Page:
According to the association, the closure of the churches “is a severe and extraordinarily disproportionate measure that does not respond to any type of medical or epidemiological criterion, but to an authentic religious persecution. The mayor of Castellón unfortunately follows the same anti-Christian and secularist course as the government of Spain.”


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Private school parents will appeal to EU for relief against Spanish education law

January 19, 2021 CNA Daily News 0

Madrid, Spain, Jan 19, 2021 / 06:01 pm (CNA).- An association of Spanish education advocates will appeal to the European Union to prevent Spain’s socialist government from implementing an education law that will restrict the exercise of the rights of parents in deciding their children’s education.

The law, approved by the Spanish parliament Dec. 23, 2020, eliminates Spanish as the official language, and most importantly, prevents parents from choosing religious schools for their children.

Spain has a charter school program that allows private schools, most of which are Catholic, to receive significant financial resources from the government. About 50% of Spain’s students go to charter schools. The new law prevents parents who live in a district with a public school to opt into a charter school for their children, a blow to both parental freedom and the ability of charter schools to survive financially.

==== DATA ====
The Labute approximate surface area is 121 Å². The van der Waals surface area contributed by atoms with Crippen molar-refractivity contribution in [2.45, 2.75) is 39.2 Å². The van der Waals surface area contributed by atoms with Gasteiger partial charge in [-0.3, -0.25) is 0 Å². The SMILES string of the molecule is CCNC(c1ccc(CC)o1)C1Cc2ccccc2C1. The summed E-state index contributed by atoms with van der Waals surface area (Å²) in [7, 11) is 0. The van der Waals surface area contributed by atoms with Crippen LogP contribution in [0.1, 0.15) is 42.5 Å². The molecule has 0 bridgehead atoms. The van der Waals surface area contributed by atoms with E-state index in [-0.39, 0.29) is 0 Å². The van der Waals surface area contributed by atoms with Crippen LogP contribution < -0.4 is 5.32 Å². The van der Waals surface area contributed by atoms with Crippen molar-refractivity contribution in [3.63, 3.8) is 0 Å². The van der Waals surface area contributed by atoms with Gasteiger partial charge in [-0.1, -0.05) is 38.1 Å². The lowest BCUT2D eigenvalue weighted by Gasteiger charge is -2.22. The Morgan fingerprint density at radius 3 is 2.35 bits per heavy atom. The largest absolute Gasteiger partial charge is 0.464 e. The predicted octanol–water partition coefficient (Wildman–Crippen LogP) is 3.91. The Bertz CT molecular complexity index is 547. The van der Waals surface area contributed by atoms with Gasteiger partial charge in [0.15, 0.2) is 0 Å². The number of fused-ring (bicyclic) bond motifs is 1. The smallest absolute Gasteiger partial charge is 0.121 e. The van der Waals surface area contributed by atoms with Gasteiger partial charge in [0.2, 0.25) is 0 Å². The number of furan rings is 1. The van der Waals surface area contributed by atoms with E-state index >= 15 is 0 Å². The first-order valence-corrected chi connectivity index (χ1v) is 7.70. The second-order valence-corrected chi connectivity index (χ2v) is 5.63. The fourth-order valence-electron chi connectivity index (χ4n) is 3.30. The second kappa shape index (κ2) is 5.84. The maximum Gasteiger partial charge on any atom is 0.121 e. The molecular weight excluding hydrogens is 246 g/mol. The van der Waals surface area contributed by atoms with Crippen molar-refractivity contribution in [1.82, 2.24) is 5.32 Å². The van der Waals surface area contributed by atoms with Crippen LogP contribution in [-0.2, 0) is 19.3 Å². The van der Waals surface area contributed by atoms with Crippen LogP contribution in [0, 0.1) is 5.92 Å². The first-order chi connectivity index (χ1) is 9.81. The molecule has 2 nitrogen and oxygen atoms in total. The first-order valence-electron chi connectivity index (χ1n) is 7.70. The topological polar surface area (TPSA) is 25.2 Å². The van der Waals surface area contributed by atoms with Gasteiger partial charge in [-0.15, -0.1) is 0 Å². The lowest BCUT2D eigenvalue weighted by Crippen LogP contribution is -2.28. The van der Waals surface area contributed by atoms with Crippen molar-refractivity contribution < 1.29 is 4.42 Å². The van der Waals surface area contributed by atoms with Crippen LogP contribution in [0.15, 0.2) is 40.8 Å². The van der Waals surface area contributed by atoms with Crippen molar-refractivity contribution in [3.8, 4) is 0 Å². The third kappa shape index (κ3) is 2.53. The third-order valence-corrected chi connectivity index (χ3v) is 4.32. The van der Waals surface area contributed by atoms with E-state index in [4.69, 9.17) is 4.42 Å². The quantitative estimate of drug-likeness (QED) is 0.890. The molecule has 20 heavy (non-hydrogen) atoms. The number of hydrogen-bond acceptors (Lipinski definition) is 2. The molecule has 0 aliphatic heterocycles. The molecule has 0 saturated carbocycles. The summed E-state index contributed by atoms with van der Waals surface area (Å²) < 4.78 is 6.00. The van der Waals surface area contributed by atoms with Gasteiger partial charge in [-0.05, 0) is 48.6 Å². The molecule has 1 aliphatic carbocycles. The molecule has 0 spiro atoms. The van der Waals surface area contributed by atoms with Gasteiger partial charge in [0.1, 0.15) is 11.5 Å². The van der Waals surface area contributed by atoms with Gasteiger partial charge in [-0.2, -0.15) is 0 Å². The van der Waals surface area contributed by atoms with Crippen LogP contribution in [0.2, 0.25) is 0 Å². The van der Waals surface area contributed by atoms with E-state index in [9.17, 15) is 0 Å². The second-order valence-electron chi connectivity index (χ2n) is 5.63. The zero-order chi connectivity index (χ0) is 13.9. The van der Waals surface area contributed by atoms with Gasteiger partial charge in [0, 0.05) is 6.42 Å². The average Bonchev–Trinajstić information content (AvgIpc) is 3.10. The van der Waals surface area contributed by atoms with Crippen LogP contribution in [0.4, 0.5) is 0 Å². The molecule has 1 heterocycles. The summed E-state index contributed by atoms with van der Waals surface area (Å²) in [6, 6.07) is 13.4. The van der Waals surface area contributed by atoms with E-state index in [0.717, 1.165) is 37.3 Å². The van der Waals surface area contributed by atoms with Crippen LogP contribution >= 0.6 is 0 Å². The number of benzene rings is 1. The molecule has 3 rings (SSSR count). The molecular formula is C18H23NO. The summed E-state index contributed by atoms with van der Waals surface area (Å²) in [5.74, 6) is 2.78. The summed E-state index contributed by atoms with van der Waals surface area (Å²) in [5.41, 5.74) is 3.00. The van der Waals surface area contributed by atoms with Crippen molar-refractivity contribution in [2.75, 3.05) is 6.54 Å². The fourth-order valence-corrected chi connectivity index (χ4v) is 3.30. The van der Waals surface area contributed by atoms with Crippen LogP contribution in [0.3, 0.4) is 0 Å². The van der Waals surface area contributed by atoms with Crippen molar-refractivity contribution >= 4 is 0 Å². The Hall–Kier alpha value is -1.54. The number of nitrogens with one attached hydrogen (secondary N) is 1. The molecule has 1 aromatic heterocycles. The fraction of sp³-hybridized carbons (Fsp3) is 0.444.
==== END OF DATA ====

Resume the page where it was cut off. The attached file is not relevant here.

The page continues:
“Más Plurales”, an organization that that includes thousands of educators, parents, and students from charter schools in Spain, announced Jan. 19 that “in the upcoming days we will appeal to the European Commission a lawsuit against the Spanish Government due to the serious imminent risk of violation of the fundamental rights and freedoms recognized by the European Union that implies the approval and entry into force of the new law.”

“This is a Law approved with little support, with the lowest number of parliamentary votes of all democratic educational laws and with a parliamentary procedure in which the intervention of civil society has been vetoed,” the statement also said.

The new law also dramatically affects religious education. Before the current law was approved, the government and the Catholic Church had an agreement that allowed one hour of elective Catholic education at public schools. The new law removes that hour from the school program, relegating it to an after school activity.

According to Más Plurales “almost 2 million citizens have signed our statement against the law and in favor of freedom and plurality. Demonstrations have been held in which thousands of cars have traveled the streets of the main cities throughout the country in protest of the content and the way in which this law has been implemented.”

The current Spanish government, controlled by a coalition between the Spanish Socialist Party and the leftist “Podemos,” has increasingly been passing laws hostile to religion in the public square.